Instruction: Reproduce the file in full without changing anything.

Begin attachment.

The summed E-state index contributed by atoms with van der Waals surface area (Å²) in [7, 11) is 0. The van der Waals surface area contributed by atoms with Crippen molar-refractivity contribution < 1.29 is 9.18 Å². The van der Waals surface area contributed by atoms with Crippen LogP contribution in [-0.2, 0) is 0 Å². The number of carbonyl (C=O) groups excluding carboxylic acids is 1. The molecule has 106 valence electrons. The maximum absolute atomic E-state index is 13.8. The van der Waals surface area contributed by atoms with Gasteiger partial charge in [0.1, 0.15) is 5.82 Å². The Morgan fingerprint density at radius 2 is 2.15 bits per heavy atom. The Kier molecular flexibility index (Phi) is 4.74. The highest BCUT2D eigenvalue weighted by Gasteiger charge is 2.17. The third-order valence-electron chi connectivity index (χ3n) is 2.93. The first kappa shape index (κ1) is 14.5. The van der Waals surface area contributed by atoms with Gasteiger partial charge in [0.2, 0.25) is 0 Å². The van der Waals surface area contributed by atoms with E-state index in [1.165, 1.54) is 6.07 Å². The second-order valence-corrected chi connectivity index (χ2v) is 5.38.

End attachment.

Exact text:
The summed E-state index contributed by atoms with van der Waals surface area (Å²) in [7, 11) is 0. The van der Waals surface area contributed by atoms with Crippen molar-refractivity contribution < 1.29 is 9.18 Å². The van der Waals surface area contributed by atoms with Crippen LogP contribution in [-0.2, 0) is 0 Å². The number of carbonyl (C=O) groups excluding carboxylic acids is 1. The molecule has 106 valence electrons. The maximum absolute atomic E-state index is 13.8. The van der Waals surface area contributed by atoms with Gasteiger partial charge in [0.1, 0.15) is 5.82 Å². The Morgan fingerprint density at radius 2 is 2.15 bits per heavy atom. The Kier molecular flexibility index (Phi) is 4.74. The highest BCUT2D eigenvalue weighted by Gasteiger charge is 2.17. The third-order valence-electron chi connectivity index (χ3n) is 2.93. The first kappa shape index (κ1) is 14.5. The van der Waals surface area contributed by atoms with Gasteiger partial charge in [0.2, 0.25) is 0 Å². The van der Waals surface area contributed by atoms with E-state index in [1.165, 1.54) is 6.07 Å². The second-order valence-corrected chi connectivity index (χ2v) is 5.38.